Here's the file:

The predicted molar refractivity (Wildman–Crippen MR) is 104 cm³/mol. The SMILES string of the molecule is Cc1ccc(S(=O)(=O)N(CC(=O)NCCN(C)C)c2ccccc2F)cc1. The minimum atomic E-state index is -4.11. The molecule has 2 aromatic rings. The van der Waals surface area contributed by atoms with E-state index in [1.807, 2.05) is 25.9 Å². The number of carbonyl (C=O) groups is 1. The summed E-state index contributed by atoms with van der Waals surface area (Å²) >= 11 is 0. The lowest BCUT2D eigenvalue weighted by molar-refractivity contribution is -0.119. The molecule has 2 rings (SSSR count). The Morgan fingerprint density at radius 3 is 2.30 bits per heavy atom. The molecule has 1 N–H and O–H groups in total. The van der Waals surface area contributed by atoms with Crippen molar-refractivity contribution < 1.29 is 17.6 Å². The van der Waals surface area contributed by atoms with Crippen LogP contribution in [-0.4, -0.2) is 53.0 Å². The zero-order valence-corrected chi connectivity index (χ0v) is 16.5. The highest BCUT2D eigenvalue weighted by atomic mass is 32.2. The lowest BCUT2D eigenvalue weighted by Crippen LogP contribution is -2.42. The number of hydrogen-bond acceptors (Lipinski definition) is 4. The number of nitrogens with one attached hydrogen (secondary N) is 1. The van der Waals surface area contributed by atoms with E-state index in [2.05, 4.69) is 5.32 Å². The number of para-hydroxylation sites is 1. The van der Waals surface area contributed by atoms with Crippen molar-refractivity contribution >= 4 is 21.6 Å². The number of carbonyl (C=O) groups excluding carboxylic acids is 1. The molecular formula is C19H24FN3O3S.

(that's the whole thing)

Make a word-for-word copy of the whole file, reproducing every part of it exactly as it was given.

The predicted molar refractivity (Wildman–Crippen MR) is 104 cm³/mol. The SMILES string of the molecule is Cc1ccc(S(=O)(=O)N(CC(=O)NCCN(C)C)c2ccccc2F)cc1. The minimum atomic E-state index is -4.11. The molecule has 2 aromatic rings. The van der Waals surface area contributed by atoms with E-state index in [1.807, 2.05) is 25.9 Å². The number of carbonyl (C=O) groups is 1. The summed E-state index contributed by atoms with van der Waals surface area (Å²) >= 11 is 0. The lowest BCUT2D eigenvalue weighted by molar-refractivity contribution is -0.119. The molecule has 2 rings (SSSR count). The Morgan fingerprint density at radius 3 is 2.30 bits per heavy atom. The molecule has 1 N–H and O–H groups in total. The van der Waals surface area contributed by atoms with Crippen molar-refractivity contribution < 1.29 is 17.6 Å². The van der Waals surface area contributed by atoms with Crippen LogP contribution in [-0.4, -0.2) is 53.0 Å². The zero-order valence-corrected chi connectivity index (χ0v) is 16.5. The highest BCUT2D eigenvalue weighted by atomic mass is 32.2. The lowest BCUT2D eigenvalue weighted by Crippen LogP contribution is -2.42. The number of hydrogen-bond acceptors (Lipinski definition) is 4. The number of nitrogens with one attached hydrogen (secondary N) is 1. The van der Waals surface area contributed by atoms with E-state index in [2.05, 4.69) is 5.32 Å². The number of para-hydroxylation sites is 1. The van der Waals surface area contributed by atoms with Crippen molar-refractivity contribution >= 4 is 21.6 Å². The number of carbonyl (C=O) groups excluding carboxylic acids is 1. The molecular formula is C19H24FN3O3S.